With the costs of higher education increasing each year, the deductibility of interest paid on student loans is an important tax topic for many younger individuals. However, taxpayers are sometimes surprised to learn that there is a phase-out for various applicable income levels for this deduction, and above certain income levels, the deduction is completely eliminated.
This article will briefly explain the basics of the deduction for interest paid on student loans, as well as the deduction phase-outs. This explanation is not intended to convey tax or legal advice.
Student Loan Interest
Under IRS tax rules, interest paid for personal loans is typically not deductible for taxpayers; however, there is an exception to this general rule for interest paid on higher-education student loans (also referred to as education loans). Because this deduction is taken as an adjustment to income, qualifying taxpayers may claim this deduction even though that may not itemize their deductions on Form 1040 Schedule A.
In order to qualify, a student loan is required to have been taken out solely to pay qualified education expenses, and the loan must not be from a related person or made under a qualified employer plan. Also, students claiming the deduction must either be the taxpayers themselves, their spouses, or their dependents, and students must be enrolled at least half-time in a degree program (see applicable IRS publications for more specific definitions).
For 2013, qualifying taxpayers may reduce the amount of their income subject to taxation by the lesser of $2,500 or the amount of interest actually paid with this deduction. Taxpayers may claim the deduction if all of the following requirements are met: (1) they file under any status except married filing separately, (2) the exemption for the taxpayer is not being claimed by somebody else, (3) the taxpayer is under a legal obligation to pay interest on a qualified student loan, and (4) interest was actually paid on a qualifying student loan.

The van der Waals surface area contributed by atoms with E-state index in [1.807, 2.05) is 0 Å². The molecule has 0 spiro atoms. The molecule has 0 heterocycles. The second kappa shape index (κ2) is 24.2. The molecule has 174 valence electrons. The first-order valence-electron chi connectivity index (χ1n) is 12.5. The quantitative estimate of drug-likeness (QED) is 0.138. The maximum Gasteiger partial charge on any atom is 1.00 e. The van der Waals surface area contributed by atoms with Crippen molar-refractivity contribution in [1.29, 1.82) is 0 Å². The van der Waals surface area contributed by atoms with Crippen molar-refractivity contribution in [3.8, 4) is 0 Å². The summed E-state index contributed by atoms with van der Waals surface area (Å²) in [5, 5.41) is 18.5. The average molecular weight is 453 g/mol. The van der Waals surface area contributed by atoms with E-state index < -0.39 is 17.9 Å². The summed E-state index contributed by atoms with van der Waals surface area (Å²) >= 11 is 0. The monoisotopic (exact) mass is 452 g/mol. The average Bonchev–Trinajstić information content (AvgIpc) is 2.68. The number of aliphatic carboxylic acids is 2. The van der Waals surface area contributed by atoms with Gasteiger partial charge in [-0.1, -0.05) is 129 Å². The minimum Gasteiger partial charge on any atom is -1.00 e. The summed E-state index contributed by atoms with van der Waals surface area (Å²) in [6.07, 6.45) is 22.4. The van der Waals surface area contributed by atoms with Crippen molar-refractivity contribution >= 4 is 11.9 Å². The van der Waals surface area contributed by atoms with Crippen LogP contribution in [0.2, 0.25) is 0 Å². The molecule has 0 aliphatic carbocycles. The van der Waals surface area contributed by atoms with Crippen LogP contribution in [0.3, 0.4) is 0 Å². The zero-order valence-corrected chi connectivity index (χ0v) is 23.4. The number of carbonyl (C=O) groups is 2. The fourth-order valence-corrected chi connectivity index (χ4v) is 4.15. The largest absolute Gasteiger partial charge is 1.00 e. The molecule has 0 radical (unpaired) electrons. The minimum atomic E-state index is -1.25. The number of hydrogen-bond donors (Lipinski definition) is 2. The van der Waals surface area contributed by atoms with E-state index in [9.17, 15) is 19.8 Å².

Student Loan Interest Deduction Phase-outs
The amount that a taxpayer may deduct for student loan interest paid is subject to phase-outs based upon their filing status and their Modified adjusted gross income (MAGI). For most taxpayers, MAGI will be their adjusted gross income (AGI) as determined on Form 1040 before the deduction for student loan interest is subtracted.
For taxpayers filing as single, head of household, or qualifying widow(er), and making not more than $60,000 MAGI, there is no reduction of the deduction. For taxpayers in those categories making more than $60,000 MAGI but less than $75,000, the phase-out will apply, and for taxpayers making more than $75,000 MAGI, the deduction will be completely eliminated.
For taxpayers filing as married filing jointly, and making not more than $125,000 MAGI, there is no reduction of the deduction. For taxpayers in those categories making more than $125,000 MAGI but less than $155,000, the phase-out will apply, and for taxpayers making more than $155,000 MAGI, the deduction will be completely eliminated.
The phase-out itself is usually determined by the following calculation: a taxpayer’s interest deduction (before the phase-out) is multiplied by a fraction. The numerator is the taxpayer’s MAGI minus $60,000 (or $125,000 for married filing jointly), and the denominator is $15,000 ($30,000 for married filing jointly). The result is then subtracted from the original interest deduction (before the phase-out), and this amount is what the taxpayer may actually deduct.